In 1495, Columbus shipped 550 Indians in four ships back to Spain for sale. More than two hundred died en route, and their bodies were cast into the sea. By 1499, Columbus was regularly shipping Indians back to Spain, where they were sold in Andalusian markets. While he was funneling Native families into slavery and breaking them apart, his own brothers-Bartholomew and Diego (Giacomo)-joined him in his exploits in the New World. Ferdinand and Isabella were reluctant to allow him to continue slaving, even though slavery was alive and well and widespread in Spain at the time. Muslims who remained after 1492 were sold, as were any "'enemies of the Catholic church and of the crown' who had been taken in a 'good' or 'just' war." Isabella and Ferdinand needed to know if Indian captives met these definitions (although slavers and profiteers and functionaries almost always found a way to make most of their captives fit administratively). The monarchs told Columbus to stop slaving until they figured out what to do. They appointed a committee of lawyers and religious leaders to help them. It took five years for them to reach a decision, during which time Columbus kept slaving and exploring. He was so insistent and pressured the crown so relentlessly while it deliberated that Isabella, exasperated, exclaimed, "Who is this Columbus who dares give out my vassals as slaves?" But eventually he realized it would be more profitable to keep Indians in the New World in slavery than to send them back to Spanish markets. Columbus wrote that he "would have sent many Indians to Castile, and they would have been sold, and they would have become instructed in our Holy Faith and our customs, and then they would have returned to their lands to teach the others," but the Indians stayed in the Caribbean because "the Indians of Espa–ola were and are the greatest wealth of the island, because they are the ones who dig, and harvest, and collect the bread and other supplies, and gather the gold from the mines, and do all the work of men and beasts alike." In short, while Columbus found gold and silver and other natural resources, the indigenous lives and bodies were the greatest natural resource he came upon.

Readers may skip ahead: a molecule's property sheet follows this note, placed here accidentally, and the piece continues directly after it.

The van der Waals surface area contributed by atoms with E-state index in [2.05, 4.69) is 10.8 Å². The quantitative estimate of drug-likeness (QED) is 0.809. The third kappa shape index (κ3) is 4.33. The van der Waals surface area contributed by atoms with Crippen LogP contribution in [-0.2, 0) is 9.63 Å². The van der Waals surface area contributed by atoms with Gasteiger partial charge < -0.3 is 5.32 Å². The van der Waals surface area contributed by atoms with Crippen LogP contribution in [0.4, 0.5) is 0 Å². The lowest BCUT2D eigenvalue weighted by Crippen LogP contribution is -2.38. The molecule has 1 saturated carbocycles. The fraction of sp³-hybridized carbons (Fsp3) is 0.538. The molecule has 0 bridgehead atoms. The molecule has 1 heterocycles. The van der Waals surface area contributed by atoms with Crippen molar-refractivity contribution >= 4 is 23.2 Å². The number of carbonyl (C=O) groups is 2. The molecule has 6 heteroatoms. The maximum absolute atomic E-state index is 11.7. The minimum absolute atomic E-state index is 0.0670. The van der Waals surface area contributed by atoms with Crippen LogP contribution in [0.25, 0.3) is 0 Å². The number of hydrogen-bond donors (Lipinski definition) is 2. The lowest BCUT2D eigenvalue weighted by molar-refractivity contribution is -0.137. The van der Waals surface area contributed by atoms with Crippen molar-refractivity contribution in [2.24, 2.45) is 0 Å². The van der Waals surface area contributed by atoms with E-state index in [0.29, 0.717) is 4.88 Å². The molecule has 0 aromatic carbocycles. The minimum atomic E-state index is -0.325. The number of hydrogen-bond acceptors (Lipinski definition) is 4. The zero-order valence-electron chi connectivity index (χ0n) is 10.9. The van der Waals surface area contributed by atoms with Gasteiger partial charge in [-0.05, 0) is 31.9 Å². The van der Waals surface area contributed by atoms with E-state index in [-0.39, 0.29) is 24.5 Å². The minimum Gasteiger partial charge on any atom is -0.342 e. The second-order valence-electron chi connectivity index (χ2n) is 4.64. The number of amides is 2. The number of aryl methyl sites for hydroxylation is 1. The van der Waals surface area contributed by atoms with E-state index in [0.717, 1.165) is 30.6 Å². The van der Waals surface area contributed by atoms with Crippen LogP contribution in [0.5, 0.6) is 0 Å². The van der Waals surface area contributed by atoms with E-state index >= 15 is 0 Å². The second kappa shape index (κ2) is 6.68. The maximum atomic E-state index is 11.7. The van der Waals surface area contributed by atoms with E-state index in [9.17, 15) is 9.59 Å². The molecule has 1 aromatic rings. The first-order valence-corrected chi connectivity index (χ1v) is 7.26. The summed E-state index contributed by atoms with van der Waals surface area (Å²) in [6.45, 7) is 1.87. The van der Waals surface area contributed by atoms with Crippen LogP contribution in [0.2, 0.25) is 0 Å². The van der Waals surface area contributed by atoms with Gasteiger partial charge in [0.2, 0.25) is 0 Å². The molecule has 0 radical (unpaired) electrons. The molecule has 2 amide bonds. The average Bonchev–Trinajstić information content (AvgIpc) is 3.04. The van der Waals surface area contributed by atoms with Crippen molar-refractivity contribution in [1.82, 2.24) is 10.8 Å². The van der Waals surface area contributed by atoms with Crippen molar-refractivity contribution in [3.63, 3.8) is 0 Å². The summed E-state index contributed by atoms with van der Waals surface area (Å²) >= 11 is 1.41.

Schisms emerged. When Columbus returned on his third voyage in 1498, he was greeted by an insurrection at Hispaniola. The colonists claimed he had misled them about the opportunities to be found there. Columbus had some of them hanged for insubordination. Others returned to Spain, where they brought a case against him in the Spanish court. Columbus also ran afoul of the Church for his reluctance to baptize many Native peoples because he preferred to leave them, according to church doctrine, "soulless," which meant that they were free to be enslaved. In 1500 he was removed as governor of Hispaniola and brought to Spain in chains to face charges of cruelty and mismanagement. Not until 2006 did documents surface in Spain that detailed the extent of Columbus's tyranny and depravity. The governor who replaced him, Francisco de Bobadilla, tasked by the crown with fact-finding on the Columbus brothers' rule, deposed twenty-three people, some supporters, some enemies. All had the same tale to tell: the brothers had used torture and mutilation as a means of control. A man convicted of stealing corn had his ears and nose cut off and was sold into slavery; a woman who suggested Columbus was of low birth was paraded naked through the streets and later had her tongue cut out; Natives who rose up against the brutalities of colonial rule were dismembered alive and had their torsos paraded through the streets.